Steiner "ridiculous," and assert that the
United Coalition Against Racism (UCAR)
was "looking for confrontations." Ac-
Mark Williams is an Opinion Page staff

cording to Vice President for Academic
Affairs James Duderstadt, LSA faculty are
"overwhelmingly" supportive of Steiner.
Other than describing Steiner's remarks as
poorly worded, interim President Robben
Fleming's virtual silence in the affair has
been deafening.
To demonstrate just how inadequate the
administration's response has been, con-
sider two incidents which occurred outside
the University. Last year on ABC's
Nightline, Al.Campanis, a vice-president
with the Los Angeles Dodgers baseball
organization repeatedly told a national
television audience that there were no
Blacks in baseball managerial positions
because Blacks "lacked some of the neces-
sities" to be a team manager or general
manager. The Dodger response was swift.
In less than 7 days Campanis was fired.
More recently, CBS terminated the con-
tract of sports commentator Jimmy "the
Greek" Snyder for explaining how Blacks
were "bred" to be better athletes than
whites. After Snyder spurned CBS' request
to resign, he was fired within 72 hours.
Gene Jankowski, president of the CBS
Broadcast Group, called the comments
"patently racist" and said CBS took action
"to categorically dissociate itself from
these remarks."
Although the philosophies of Campa-
nis, Snyder and Steiner were all racially
(and erroneously) motivated, how different
have been the responses of the institutions
they represented. Campanis and Snyder
were fired while Steiner has been defended.
Campanis and Snyder were fired because
officials at CBS and the Dodgers felt their
comments and philosophies did not repre-
sent those of their respective organiza-
tions. This was not a matter of free speech
versus censorship, but rather a clear case
of decency and managerial prerogatives.
While individuals are free to hold any
opinions they wish, the employers whom
they represent are not obligated to pay
them to spread these opinions ih the name
of the firm. Steiner's case is no different.
Many of Dean Steiner's most offensive
remarks were made in his capacity as an
official representative of the University,
yet by its quiescence and defense of those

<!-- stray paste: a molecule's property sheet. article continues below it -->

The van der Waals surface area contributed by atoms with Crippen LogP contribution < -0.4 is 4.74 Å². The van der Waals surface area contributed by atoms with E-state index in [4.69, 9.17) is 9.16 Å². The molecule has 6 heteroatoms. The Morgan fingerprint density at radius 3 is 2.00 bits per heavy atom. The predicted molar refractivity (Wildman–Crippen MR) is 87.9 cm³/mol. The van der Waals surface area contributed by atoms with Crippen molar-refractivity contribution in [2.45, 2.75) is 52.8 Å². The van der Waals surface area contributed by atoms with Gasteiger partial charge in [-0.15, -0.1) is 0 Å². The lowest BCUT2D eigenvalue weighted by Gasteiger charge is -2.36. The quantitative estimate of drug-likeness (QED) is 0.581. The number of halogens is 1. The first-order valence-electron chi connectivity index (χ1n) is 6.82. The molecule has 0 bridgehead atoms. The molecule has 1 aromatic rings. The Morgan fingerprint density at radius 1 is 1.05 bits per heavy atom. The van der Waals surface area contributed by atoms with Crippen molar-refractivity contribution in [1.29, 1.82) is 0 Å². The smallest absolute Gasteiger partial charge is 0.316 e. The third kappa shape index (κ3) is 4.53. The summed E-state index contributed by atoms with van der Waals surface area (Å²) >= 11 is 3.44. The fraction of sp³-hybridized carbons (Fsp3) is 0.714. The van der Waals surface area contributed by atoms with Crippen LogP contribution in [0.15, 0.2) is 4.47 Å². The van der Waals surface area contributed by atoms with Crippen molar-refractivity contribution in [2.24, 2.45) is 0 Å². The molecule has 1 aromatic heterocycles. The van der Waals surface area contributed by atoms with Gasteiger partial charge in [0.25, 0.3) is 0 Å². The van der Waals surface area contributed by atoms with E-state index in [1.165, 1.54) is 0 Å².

remarks, the administration signals that it
feels they accurately reflect University
philosophy. Indeed they do.

Steiner asserts that he has not seen "any
evidence" that institutional racism plays a
major role in keeping Blacks out of higher
education, yet his actions and stated policy
procedures for minority hiring and enroll-
ment clearly demonstrate the opposite..
While Steiner blames Blacks for their poor
educational "attitudes" and laments the
dearth of minorities at Michigan, he warns
against making institutional changes
which would cause minorities to "flock (to
Michigan) in much-greater numbers" and
conveniently finds excuses to denigrate and
not hire Black Ph.Ds from institutions
which succeed in producing them -
Howard and Wayne State Universities.
Although Steiner's remarks are couched in
academic jargon they are nonetheless
racist, and when used as a basis for Uni-
versity policies, the result is institutional
The administration continues to vacil-
late on racism and minority representation,
offering rhetoric and duplicity in place of
constructive efforts to reform. Rather than
acting out the University's mission to ed-
ucation by requiring a mandatory course
on racism, Fleming seeks to punish stu-
dent behavior via a Code of conduct.
Rather than implementing the demands
and goals presented by UCAR (designed to
increase minority representation), the
University, through individuals such as
Steiner excludes minorities from Michi-
gan and blames that exclusion on minori-
ties themselves.
Some recoil when student activists
demonstrate and feel they are
"overreacting". "Why do they always have
to demonstrate rather than engage in posi-
tive activities" ask critics? It is precisely
due to administrative inactivity and
institutional discrimination, that groups
such as UCAR are forced to react to inci-